When we think of the court system we often think about justice. We often associate the courts as a place where someone who has been harmed can seek redress. However, the court system, like all government institutions, is a bureaucracy. The court system often balances the needs of justice against its own needs of administration.
One of these needs is finality. The court system desires finality of all matters. Therefore, the court system imposes deadlines by which you must sue someone. Some of these deadlines are called “statute of limitations”.
Different laws have different statutes of limitations. For example, if you sue for a personal injury claim you may have one deadline and if you sue under a contract claim you may have a different deadline.
According, to 17 U.S.C. §507(b), when someone infringes upon your copyright you must file your lawsuit “within three years after the claim [has] accrued.”
Figuring out when a claim has accrued is a bit more complex. Under the 9th Circuit’s jurisdiction, which includes California and Nevada, “a claim for copyright infringement…accrue[s] when the copyright owner, discovers, or reasonably should have discovered, the infringement.” (Starz Ent., LLC V. Mgm Domestic Television Distrib. LLC, 39 F.4th 1236, 1241-1242 (9th Cir. 2022)). In addition, when infringement occurred multiple times, the “…statute of limitations runs separately for each successive incident of infringement.” (Id.)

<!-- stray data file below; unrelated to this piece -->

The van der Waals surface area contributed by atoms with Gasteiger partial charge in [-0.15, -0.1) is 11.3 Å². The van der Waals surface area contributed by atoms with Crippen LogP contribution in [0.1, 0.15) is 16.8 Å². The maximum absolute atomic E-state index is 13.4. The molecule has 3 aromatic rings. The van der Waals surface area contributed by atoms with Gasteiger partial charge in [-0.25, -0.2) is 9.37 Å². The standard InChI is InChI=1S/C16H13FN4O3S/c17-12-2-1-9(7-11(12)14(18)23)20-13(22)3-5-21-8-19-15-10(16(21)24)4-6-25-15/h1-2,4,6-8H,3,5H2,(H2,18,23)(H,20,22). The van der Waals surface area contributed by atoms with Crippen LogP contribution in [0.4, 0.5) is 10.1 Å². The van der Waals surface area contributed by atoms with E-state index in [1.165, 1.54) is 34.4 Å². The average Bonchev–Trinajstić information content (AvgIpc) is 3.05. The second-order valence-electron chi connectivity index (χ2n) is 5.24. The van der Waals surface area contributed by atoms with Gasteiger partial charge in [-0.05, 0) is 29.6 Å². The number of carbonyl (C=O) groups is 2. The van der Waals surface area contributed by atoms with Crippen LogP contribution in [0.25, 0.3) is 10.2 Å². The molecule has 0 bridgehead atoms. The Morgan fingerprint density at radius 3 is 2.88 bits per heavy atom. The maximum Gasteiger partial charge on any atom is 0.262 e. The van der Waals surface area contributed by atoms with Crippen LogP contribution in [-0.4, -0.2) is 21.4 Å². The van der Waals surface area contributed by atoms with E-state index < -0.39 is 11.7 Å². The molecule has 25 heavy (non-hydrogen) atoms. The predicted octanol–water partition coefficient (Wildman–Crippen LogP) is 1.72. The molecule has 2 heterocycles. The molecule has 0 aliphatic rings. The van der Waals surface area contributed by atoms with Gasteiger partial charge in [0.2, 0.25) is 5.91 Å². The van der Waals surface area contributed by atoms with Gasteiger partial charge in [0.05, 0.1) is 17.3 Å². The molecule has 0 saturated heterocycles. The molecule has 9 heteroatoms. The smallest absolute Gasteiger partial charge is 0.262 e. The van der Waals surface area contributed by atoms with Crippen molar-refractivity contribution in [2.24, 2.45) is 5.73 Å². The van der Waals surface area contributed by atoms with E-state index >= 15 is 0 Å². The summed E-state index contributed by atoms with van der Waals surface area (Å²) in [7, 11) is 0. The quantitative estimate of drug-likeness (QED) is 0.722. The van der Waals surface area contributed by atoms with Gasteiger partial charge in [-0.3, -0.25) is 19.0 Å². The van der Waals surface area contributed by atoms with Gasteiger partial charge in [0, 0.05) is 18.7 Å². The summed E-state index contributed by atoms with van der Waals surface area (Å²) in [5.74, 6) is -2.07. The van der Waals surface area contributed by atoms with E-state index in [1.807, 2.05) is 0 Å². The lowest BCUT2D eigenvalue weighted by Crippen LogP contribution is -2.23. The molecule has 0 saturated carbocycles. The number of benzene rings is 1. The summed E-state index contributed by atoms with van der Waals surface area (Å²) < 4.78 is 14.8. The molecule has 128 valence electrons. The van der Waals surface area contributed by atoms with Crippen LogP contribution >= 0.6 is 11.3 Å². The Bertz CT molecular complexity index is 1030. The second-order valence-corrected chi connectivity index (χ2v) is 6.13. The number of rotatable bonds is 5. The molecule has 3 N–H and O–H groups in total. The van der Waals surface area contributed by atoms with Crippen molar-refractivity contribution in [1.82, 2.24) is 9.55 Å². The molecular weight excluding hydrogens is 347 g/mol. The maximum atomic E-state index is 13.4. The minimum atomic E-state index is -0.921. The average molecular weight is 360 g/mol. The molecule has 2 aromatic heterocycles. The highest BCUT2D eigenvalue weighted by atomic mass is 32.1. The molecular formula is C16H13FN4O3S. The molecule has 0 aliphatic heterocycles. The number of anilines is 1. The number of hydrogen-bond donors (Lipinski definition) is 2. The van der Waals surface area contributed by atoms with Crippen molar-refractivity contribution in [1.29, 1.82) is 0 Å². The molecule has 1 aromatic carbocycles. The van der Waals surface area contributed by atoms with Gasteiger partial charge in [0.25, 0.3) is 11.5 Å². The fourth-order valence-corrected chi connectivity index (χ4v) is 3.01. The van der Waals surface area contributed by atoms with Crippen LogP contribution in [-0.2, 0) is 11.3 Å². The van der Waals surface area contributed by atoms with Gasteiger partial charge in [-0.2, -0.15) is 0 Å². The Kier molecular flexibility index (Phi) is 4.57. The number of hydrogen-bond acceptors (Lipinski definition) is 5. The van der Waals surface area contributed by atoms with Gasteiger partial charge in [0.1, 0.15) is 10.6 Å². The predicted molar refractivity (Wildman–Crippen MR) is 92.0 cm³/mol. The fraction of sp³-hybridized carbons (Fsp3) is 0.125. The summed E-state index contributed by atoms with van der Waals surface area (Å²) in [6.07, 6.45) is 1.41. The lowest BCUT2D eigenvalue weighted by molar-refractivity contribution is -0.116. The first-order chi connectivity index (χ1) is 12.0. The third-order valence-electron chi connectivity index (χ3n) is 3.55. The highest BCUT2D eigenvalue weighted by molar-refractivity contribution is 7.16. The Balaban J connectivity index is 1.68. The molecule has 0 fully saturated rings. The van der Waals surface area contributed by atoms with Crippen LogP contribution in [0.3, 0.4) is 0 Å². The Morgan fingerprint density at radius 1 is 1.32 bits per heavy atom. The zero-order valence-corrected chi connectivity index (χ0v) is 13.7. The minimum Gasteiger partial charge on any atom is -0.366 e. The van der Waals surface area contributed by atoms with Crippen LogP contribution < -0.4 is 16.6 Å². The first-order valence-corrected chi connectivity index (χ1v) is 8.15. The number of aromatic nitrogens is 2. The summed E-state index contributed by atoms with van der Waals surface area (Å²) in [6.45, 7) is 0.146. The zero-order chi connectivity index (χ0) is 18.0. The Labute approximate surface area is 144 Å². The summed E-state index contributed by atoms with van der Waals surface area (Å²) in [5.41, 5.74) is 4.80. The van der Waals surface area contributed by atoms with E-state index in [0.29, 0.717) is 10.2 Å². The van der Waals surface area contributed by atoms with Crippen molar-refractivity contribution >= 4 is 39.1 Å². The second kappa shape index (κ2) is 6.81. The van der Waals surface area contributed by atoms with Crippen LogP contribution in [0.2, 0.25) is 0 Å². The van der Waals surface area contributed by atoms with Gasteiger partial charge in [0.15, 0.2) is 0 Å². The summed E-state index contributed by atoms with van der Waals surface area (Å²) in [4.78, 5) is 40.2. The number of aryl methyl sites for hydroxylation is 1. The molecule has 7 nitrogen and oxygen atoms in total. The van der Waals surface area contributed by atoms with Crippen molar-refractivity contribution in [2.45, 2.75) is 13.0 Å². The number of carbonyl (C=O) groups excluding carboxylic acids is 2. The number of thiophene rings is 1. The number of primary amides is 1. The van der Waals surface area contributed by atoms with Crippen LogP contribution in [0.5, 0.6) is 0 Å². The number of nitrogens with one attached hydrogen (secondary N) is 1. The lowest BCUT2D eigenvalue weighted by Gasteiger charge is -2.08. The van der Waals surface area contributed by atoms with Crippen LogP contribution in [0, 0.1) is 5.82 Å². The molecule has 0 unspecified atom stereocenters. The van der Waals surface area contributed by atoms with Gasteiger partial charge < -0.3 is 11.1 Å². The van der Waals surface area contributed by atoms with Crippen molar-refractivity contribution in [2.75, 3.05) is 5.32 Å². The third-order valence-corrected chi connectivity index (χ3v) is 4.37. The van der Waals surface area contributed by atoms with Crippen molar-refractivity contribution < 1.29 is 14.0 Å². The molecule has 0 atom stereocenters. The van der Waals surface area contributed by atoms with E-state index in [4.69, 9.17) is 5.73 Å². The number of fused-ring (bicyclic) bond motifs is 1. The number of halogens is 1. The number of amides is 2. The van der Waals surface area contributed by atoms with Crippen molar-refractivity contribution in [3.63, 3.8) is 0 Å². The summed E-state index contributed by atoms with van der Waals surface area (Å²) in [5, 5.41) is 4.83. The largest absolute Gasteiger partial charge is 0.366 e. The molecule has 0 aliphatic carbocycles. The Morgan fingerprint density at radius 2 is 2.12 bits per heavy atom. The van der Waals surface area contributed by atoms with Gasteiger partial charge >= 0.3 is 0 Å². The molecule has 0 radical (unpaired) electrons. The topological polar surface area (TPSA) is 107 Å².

Therefore, if someone illegally copies (infringes) your photograph, music, or art on three separate occasions, you must calculate the statute of limitations for each infringement. Just because you are too late to file on one infringement does not mean it will be too late to file on any other infringements.
Regardless, the law of statute of limitations can be complex with many nuances. There are many factors that determine the correct deadline. In addition, undue delay may harm your case in other ways not covered in this blogpost. Therefore, if your work has been infringed, you should promptly contact your attorney to calculate any deadlines to make sure you do not waive any of your rights or adversely impact your case.
These blogposts shall not be constituted as legal advice and are for informational purposes only. Each and every case is different and requires an attorney to examine the specific case in question to arrive at an adequate legal conclusion. In addition, these blogposts are not updated, or edited, after the date of their initial post, and as such, the information contained within them may be outdated. Finally, the above blogpost discusses the law as interpreted within the jurisdiction of the 9th Circuit. Various federal circuits may have differing interpretations of the law. Consult with your own personal attorney for more information on the subject matters.